Taming burnout at work
Burnout is different from typical work stress, involving physical and emotional exhaustion, consistent negativity, apathy, or cynicism about work, and difficulty getting started and completing work tasks. Perhaps you notice that you are irritable with your co-workers, and find yourself turning to food or alcohol to cope with your feelings. You may even experience physical symptoms including insomnia, headaches, and stomach problems.
Certain work conditions can make you more susceptible to burn-out, such as unclear expectations, lack of influence over assignments or your schedule, poor dynamics with co-workers, excessive or shifting hours, and a chaotic work pace. This type of chronic workplace stress can damage not only your job performance, but your mental and physical health!
How can you take action to tame burnout?
Take a break. If you have vacation time or PTO - take it! Yes, you'll still be retuning to the same work environment eventually, but taking some time away gives you some breathing room, time to rest and recuperate, and consider your next steps.
Change it up. Try a change of scenery, such as working from a coffee shop, park, library, or even just a different desk. Take a short walk during your lunch hour. Small changes can be refreshing and break up a monotonous or tedious work day.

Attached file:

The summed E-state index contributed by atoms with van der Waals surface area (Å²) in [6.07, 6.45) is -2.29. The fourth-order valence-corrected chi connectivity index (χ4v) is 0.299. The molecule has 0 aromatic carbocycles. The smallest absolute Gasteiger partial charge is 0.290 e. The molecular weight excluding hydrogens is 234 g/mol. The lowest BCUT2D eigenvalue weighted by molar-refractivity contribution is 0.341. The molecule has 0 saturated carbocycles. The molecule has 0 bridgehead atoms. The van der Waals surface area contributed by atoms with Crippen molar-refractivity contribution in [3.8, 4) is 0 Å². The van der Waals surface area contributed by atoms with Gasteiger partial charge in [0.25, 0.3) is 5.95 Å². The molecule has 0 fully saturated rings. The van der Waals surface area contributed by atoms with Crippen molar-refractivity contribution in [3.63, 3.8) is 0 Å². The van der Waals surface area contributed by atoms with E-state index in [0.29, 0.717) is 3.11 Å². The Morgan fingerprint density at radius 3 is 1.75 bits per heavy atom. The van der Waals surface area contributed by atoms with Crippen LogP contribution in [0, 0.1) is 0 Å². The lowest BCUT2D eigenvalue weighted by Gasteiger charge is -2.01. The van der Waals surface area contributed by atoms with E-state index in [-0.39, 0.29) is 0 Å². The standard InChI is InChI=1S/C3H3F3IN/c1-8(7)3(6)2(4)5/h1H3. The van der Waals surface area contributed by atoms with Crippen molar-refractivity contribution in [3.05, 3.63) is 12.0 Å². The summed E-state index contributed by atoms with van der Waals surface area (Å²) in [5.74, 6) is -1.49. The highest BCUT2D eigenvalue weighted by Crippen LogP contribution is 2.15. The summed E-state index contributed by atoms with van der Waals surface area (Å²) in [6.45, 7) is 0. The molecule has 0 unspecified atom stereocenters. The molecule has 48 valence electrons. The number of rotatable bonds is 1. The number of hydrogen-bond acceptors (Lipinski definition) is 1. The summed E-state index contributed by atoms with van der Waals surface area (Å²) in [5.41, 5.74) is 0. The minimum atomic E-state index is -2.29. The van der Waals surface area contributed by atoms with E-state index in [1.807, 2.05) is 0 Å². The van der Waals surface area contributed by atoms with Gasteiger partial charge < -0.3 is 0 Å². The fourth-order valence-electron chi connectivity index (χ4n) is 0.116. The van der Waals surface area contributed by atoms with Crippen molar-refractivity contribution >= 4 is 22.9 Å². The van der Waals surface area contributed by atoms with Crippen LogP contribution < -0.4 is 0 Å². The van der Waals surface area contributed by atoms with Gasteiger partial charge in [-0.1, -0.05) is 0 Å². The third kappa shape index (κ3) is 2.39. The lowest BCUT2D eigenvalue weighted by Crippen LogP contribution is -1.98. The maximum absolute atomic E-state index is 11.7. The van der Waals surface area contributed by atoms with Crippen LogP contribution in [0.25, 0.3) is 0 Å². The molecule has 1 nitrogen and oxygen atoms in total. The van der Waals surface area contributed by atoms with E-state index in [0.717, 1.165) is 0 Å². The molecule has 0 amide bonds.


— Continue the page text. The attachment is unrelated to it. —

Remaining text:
Confide in those you trust. Many find it difficult to discuss burnout with a supervisor. Seek support in colleagues and friends you trust to discuss your stress levels, workload, and interpersonal challenges. Make yourself heard!
Examine your attitude. Certain characteristics may make you more prone to burnout, including being a perfectionist, being a "yes" person, and over-achieving. By understanding the difference between pressure that your job puts on you, and pressure that you put on yourself, you'll be able to address negative thought patterns. For example, thinking "There was an error on the brief I prepared - I'm a terrible writer" can be reframed as "I made one mistake but the rest of my document was strong." Addressing negative thought patterns takes time, patience, and practice. Professional counselors can also assist you in this process.
Identify your options. You may be able to work together with your supervisor to find solutions to your burnout, such as adjusting your hours, changing your responsibilities, or completing training. Alternativelty, burnout may be a sign that you need to seek a new position. Review your thoughts with friends and family, and check in with a career counselor if you need help identifying your next step.